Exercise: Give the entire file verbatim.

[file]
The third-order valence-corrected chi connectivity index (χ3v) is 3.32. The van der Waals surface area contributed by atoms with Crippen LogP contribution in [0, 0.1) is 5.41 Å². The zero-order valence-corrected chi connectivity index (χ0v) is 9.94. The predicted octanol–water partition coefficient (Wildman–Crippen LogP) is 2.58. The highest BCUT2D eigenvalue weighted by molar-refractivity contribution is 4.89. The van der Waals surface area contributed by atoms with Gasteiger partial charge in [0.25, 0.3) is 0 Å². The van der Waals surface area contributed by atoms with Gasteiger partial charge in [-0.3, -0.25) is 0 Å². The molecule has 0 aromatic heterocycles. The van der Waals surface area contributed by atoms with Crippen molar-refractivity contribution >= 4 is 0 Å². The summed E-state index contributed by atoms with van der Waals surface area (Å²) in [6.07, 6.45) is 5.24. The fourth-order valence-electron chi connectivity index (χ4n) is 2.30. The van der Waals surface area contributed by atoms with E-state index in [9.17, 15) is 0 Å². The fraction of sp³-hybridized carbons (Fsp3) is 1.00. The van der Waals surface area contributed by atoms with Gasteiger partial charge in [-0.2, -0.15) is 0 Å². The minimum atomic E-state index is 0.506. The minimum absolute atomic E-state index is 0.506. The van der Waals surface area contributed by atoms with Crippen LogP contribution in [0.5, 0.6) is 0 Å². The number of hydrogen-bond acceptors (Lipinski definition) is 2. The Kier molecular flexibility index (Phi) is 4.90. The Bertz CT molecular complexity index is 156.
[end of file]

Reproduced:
The third-order valence-corrected chi connectivity index (χ3v) is 3.32. The van der Waals surface area contributed by atoms with Crippen LogP contribution in [0, 0.1) is 5.41 Å². The zero-order valence-corrected chi connectivity index (χ0v) is 9.94. The predicted octanol–water partition coefficient (Wildman–Crippen LogP) is 2.58. The highest BCUT2D eigenvalue weighted by molar-refractivity contribution is 4.89. The van der Waals surface area contributed by atoms with Gasteiger partial charge in [0.25, 0.3) is 0 Å². The van der Waals surface area contributed by atoms with Gasteiger partial charge in [-0.3, -0.25) is 0 Å². The molecule has 0 aromatic heterocycles. The van der Waals surface area contributed by atoms with Crippen molar-refractivity contribution >= 4 is 0 Å². The summed E-state index contributed by atoms with van der Waals surface area (Å²) in [6.07, 6.45) is 5.24. The fourth-order valence-electron chi connectivity index (χ4n) is 2.30. The van der Waals surface area contributed by atoms with E-state index in [9.17, 15) is 0 Å². The fraction of sp³-hybridized carbons (Fsp3) is 1.00. The van der Waals surface area contributed by atoms with Gasteiger partial charge in [-0.2, -0.15) is 0 Å². The minimum atomic E-state index is 0.506. The minimum absolute atomic E-state index is 0.506. The van der Waals surface area contributed by atoms with Crippen LogP contribution in [0.5, 0.6) is 0 Å². The number of hydrogen-bond acceptors (Lipinski definition) is 2. The Kier molecular flexibility index (Phi) is 4.90. The Bertz CT molecular complexity index is 156.